Polyamines (Plant Hormone)
Polyamines (Plant Hormone)
Polyamines are ubiquitous low molecular weight amino group containing organic molecules with cationic property and appear to be necessary for plant growth and development. Polyamines and their biological activities in animals and bacteria have been known for a very long time. But, perhaps the first plant physiological publication on polyamines is that of F.J. Richards and R.G. Coleman, published in 1952 in “Nature”, where they demonstrated that the deficiency of potassium in barley caused a dramatic accumulation of polyamine, putrescine. It is only during the last two decades (70’s and 80’s) that the importance of polyamines as growth regulators has been recognised. The pioneering work in this direction was done by N. Bagni and D. Serafini-Fracassini (1974), who demonstrated that polyamines stimulated growth in sunflower explants (cultured tissues). Evidences are now available to indicate the role of polyamines in growth, differentiation, stress and senescence. They have also been considered to act as secondary messengers in cytokine action and perhaps in some other regulatory responses.
Polyamines are organic compounds with more than one amino group. Some important polyamines and their structure formula are as follows:
- Diamino propane
Stimulation of growth and morphogenesis-
Exogenously supplied polyamines are known to stimulate growth of intact plants and of cultured explants in many species. In fact in many tissue culture protocols, the addition of a polyamine is essential to obtain callus formation and for organogenesis. The endogenous level of polyamines also seems to very well correlated with the embryogenesis in cultured callus and also with the growth of the plants. The increase in growth or embryogenesis is considered to be due to the stimulatory effect of polyamines on mitotic cell division.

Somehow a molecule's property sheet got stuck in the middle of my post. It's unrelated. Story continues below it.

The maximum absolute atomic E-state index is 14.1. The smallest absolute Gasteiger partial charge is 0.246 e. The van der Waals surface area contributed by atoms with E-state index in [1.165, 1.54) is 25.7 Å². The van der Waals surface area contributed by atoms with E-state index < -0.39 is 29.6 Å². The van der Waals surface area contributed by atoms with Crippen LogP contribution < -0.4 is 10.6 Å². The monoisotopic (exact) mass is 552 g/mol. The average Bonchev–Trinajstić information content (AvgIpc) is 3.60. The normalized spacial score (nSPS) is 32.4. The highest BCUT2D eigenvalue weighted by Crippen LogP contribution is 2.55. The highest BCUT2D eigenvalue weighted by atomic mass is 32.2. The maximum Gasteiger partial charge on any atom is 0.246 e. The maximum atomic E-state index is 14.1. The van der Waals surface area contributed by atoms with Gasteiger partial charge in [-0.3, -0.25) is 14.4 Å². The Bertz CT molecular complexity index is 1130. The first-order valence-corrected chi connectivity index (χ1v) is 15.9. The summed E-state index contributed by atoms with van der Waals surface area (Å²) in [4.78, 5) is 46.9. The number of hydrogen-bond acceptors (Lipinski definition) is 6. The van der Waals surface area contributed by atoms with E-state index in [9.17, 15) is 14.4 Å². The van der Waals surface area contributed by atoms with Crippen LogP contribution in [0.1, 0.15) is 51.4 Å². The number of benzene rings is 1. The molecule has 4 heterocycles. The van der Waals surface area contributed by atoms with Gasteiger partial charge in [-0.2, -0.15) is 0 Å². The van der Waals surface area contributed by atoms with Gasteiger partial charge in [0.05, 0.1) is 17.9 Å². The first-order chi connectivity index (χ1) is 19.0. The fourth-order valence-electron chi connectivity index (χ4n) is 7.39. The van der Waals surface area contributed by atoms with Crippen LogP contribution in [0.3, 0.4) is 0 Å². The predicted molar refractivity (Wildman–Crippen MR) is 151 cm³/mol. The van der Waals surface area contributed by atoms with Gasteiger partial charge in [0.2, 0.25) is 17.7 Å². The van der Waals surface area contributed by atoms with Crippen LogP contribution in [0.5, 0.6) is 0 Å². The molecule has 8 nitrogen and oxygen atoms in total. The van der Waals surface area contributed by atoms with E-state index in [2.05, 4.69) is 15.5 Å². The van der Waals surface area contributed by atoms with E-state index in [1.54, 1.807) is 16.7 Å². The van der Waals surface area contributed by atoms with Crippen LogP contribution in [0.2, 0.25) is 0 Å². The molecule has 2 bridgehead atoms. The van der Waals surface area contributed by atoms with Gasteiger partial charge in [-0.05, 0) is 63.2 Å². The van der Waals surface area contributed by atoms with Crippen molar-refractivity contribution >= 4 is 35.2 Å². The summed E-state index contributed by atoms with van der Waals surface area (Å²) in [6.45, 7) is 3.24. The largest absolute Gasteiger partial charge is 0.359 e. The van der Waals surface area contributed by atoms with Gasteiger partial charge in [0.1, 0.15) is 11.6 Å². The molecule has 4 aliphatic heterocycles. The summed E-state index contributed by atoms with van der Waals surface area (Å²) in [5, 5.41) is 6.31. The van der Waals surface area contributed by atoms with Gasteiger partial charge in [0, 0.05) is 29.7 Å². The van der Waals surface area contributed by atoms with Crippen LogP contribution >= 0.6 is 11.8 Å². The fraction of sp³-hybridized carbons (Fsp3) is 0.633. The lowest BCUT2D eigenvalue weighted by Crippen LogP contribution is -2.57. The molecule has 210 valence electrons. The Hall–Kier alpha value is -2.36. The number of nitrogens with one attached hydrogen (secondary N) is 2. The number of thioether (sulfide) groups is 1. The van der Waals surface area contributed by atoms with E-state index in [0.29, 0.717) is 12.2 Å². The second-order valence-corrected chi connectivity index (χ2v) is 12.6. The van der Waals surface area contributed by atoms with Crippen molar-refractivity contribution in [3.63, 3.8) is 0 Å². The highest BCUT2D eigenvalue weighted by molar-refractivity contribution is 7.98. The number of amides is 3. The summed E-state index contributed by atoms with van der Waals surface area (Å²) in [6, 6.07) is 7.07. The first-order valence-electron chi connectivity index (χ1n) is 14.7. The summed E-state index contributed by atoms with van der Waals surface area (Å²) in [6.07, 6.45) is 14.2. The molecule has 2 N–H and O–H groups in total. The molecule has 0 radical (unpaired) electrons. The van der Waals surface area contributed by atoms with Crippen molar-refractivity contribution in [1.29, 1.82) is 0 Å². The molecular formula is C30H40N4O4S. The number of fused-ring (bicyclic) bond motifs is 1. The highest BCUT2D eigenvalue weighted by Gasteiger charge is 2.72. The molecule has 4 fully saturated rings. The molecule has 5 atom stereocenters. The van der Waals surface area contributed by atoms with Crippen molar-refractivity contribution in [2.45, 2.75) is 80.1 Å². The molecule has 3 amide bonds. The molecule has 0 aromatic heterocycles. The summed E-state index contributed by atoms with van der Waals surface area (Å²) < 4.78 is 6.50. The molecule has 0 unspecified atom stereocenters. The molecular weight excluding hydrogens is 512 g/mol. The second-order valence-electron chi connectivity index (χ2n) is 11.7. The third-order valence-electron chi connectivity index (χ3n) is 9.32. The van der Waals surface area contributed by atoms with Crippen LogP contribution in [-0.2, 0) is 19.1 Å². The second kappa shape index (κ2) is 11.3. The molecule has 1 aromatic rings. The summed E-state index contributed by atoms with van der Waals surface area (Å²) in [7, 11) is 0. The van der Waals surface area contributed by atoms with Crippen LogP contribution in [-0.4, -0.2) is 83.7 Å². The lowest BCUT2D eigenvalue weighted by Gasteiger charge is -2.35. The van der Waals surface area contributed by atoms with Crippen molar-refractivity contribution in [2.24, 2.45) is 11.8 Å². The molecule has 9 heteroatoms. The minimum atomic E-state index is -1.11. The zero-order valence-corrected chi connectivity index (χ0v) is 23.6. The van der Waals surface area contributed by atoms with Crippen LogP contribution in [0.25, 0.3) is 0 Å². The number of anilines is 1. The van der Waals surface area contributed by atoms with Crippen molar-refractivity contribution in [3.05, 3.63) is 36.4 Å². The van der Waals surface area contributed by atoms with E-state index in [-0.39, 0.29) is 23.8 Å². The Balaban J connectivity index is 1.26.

Promotion of seed germination and seedling growth-
Increased rate of seed germination by 0.1 or 1mM polyamines has been reported in chickpea, maize and a few others species. The polyamines also counteract the inhibitory effect of high temperature and of abscisic acid on seed germination in chickpea. The endogenous polyamines are believed to play an important role in seed germination and seedling formation. Treatment of Picea abies seeds with the inhibitors of polyamine biosynthesis reduces seed germination.
The effect of polyamines on seedling growth is rather less clear cut, although in a few species the seedling growth is stimulated. The stimulation is more pronounced on shoot growth than on root growth.
Delaying of senescence-
Perhaps the most significant effect of polyamines is on senescence. They are known to retard dark induced senescence by inhibiting chlorophyll degradation in detached leaves of barley, radish, soyabean, rice, mustard and Hydrilla. However, they usually accelerate chlorophyll degradation in light conditions. In oat leaves, dark induced senescence is retarded by ImM polyamines diaminopropane, spermidine or spermine apparently by stabilizing the thylakoid structure and hence regulating the loss of chlorophyll. Stabilization of membranes of cell and cell organelles is considered to be the most important factor in the retardation of senescence by polyamines.